Issue #75 – August 2022 – Why We Sleep
Welcome to Focus on Fatigue!
Sleep! It’s the activity we spend up to a third of our life doing (or attempting to!). So, it’s no wonder there is continually new research seeking to better understand how and why we sleep and what happens when we don’t.
In this issue of Focus on Fatigue, we bring you some recent studies on sleep and feature a review of Matthew Walker’s book ‘Why We Sleep?’.
We hope you find it interesting and informative.
The FRMS Team
Views expressed in articles and links provided are those of the individual authors, and do not necessarily represent the views of InterDynamics (except where directly attributed).
Why We Sleep?
Book Review – Why We Sleep by Matthew Walker
As founder-director of the Center for Human Sleep Science at the University of California, Berkeley, Matthew Walker has brought together into one book many recent studies in sleep research. He has analysed everything from sleep’s role in Alzheimer’s disease and depression, to its influence on learning and productivity.
An example of a fascinating study is the comparison between two similar businesses in towns on the east and west of the same time zone. The differences in productivity for individuals across this time zone were remarkable. In fact, those in the east, who get up when it is lighter and finish work when the sun goes down, not only slept better and were more productive but they even received more frequent increases in salary.
Walker’s 12 tips for healthy sleep are:
- Stick to a sleep schedule. Go to bed and wake up at the same time each day. You can’t make up for lost sleep. This is the most important sleep habit.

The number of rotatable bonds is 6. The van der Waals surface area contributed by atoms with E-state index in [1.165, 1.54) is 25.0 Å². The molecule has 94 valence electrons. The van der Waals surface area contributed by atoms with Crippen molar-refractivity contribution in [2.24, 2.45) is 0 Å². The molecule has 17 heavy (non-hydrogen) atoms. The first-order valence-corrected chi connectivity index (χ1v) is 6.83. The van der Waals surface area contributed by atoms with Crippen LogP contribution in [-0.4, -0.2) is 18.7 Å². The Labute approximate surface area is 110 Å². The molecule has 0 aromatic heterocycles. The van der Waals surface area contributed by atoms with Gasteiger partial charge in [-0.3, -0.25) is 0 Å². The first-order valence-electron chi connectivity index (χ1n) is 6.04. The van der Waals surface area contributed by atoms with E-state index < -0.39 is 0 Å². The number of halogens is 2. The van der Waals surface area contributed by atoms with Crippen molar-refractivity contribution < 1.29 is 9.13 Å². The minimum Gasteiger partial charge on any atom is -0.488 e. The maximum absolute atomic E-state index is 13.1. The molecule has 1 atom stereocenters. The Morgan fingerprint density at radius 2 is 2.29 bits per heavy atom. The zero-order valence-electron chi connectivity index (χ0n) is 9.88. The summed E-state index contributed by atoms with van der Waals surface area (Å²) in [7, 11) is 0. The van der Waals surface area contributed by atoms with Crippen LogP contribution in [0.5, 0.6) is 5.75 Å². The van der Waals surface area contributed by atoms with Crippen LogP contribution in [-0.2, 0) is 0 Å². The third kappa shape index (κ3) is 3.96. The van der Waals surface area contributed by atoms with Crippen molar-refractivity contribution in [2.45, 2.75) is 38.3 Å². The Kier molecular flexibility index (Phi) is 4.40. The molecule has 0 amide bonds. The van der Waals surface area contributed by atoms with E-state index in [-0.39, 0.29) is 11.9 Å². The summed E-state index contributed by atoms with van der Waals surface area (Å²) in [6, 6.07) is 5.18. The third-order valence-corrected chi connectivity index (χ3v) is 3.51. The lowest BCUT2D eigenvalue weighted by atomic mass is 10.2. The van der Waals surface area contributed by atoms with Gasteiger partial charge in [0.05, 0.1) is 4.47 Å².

- Exercise at least 30 minutes on most days, but not later than three hours before bedtime.
- Avoid caffeine and nicotine in the late afternoon. These take time to wear off.
- Avoid alcoholic drinks before bed. Alcohol robs you of REM sleep, keeping you in the lighter stages of sleep.
- Avoid large meals and beverages late at night.
- Avoid medicines that disrupt sleep. Talk to your GP about whether medication contributes to insomnia, and ask about the best time to take medication so as not to affect sleep.
- Don’t take naps after 3pm.
- Relax before bed.
- Take a hot bath or shower before bed.
- Dark bedroom, cool bedroom, gadget free bedroom.
- Have the right sunlight exposure. Daylight is key to sleep.
- Don’t lie in bed awake. Get up and do something relaxing if you are lying awake worrying about not sleeping. Go back to bed when you start to feel sleepy.
The book is available in print, ebook or audiobook format, and explains the science behind the various studies in everyday language.
In The News
Provided below are a selection of articles from around the web on the issues associated with fatigue. We hope you find them useful and interesting.
It turns out that living on the wrong side of a time zone’s boundary can have negative consequences on a person’s health and wallet.
Middle-aged and older adults have worse cognitive function when they get too little or too much sleep, a new study suggests.
Children Who Lack Sleep May Experience Detrimental Impact on Brain and Cognitive Development That Persists Over Time
Elementary school-age children who get less than nine hours of sleep per night have significant differences in certain brain regions responsible for memory, intelligence and well-being compared to those who get the recommended nine to 12 hours of sleep per night, according to a new study.
7NEWS Australia, Jan 2022
Australian Football League stars are teaming up with Melbourne researchers to expose the dangers of poor sleep. A study of dozens of players has found a clear link between a lack of rest and mental health issues.
Technology Networks, April 2022
The consolidation of learning that occurs during sleep is a result of the learning process and not merely because certain brain regions get used a lot during learning.
Stuart Layt, Brisbane Times, May 2022